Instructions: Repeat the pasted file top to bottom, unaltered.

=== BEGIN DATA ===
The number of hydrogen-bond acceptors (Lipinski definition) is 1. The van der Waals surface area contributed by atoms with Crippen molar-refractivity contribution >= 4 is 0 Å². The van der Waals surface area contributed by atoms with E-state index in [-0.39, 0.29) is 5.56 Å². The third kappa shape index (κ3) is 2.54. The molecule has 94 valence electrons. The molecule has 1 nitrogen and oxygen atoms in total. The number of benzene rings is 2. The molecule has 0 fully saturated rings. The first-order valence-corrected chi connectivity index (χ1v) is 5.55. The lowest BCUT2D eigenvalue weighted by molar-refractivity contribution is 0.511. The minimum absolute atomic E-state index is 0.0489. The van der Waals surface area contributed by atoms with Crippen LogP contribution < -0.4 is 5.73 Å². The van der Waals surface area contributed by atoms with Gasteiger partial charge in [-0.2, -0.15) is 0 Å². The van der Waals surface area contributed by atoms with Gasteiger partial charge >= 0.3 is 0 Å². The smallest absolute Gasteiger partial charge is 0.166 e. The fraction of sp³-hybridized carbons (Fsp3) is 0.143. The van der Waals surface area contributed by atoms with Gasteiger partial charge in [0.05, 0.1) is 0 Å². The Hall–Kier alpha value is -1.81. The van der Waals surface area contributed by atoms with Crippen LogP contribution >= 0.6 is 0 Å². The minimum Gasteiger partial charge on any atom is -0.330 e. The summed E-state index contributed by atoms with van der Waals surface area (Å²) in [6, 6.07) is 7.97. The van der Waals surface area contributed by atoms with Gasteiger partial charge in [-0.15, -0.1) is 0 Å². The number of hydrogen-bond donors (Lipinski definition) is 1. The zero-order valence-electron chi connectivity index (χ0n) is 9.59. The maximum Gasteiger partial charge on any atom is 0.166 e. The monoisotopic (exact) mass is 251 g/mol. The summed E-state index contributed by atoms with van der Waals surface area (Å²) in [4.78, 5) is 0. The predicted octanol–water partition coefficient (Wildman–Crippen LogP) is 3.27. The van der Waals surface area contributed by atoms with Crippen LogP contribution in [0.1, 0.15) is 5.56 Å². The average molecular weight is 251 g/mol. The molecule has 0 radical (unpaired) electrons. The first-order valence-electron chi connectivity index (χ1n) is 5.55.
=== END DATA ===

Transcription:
The number of hydrogen-bond acceptors (Lipinski definition) is 1. The van der Waals surface area contributed by atoms with Crippen molar-refractivity contribution >= 4 is 0 Å². The van der Waals surface area contributed by atoms with E-state index in [-0.39, 0.29) is 5.56 Å². The third kappa shape index (κ3) is 2.54. The molecule has 94 valence electrons. The molecule has 1 nitrogen and oxygen atoms in total. The number of benzene rings is 2. The molecule has 0 fully saturated rings. The first-order valence-corrected chi connectivity index (χ1v) is 5.55. The lowest BCUT2D eigenvalue weighted by molar-refractivity contribution is 0.511. The minimum absolute atomic E-state index is 0.0489. The van der Waals surface area contributed by atoms with Crippen LogP contribution < -0.4 is 5.73 Å². The van der Waals surface area contributed by atoms with Gasteiger partial charge in [-0.2, -0.15) is 0 Å². The van der Waals surface area contributed by atoms with Gasteiger partial charge >= 0.3 is 0 Å². The smallest absolute Gasteiger partial charge is 0.166 e. The fraction of sp³-hybridized carbons (Fsp3) is 0.143. The van der Waals surface area contributed by atoms with Gasteiger partial charge in [0.05, 0.1) is 0 Å². The Hall–Kier alpha value is -1.81. The van der Waals surface area contributed by atoms with Crippen LogP contribution >= 0.6 is 0 Å². The minimum Gasteiger partial charge on any atom is -0.330 e. The summed E-state index contributed by atoms with van der Waals surface area (Å²) in [6, 6.07) is 7.97. The van der Waals surface area contributed by atoms with Gasteiger partial charge in [-0.15, -0.1) is 0 Å². The number of hydrogen-bond donors (Lipinski definition) is 1. The zero-order valence-electron chi connectivity index (χ0n) is 9.59. The maximum Gasteiger partial charge on any atom is 0.166 e. The monoisotopic (exact) mass is 251 g/mol. The summed E-state index contributed by atoms with van der Waals surface area (Å²) in [4.78, 5) is 0. The predicted octanol–water partition coefficient (Wildman–Crippen LogP) is 3.27. The van der Waals surface area contributed by atoms with Crippen LogP contribution in [0.1, 0.15) is 5.56 Å². The average molecular weight is 251 g/mol. The molecule has 0 radical (unpaired) electrons. The first-order valence-electron chi connectivity index (χ1n) is 5.55.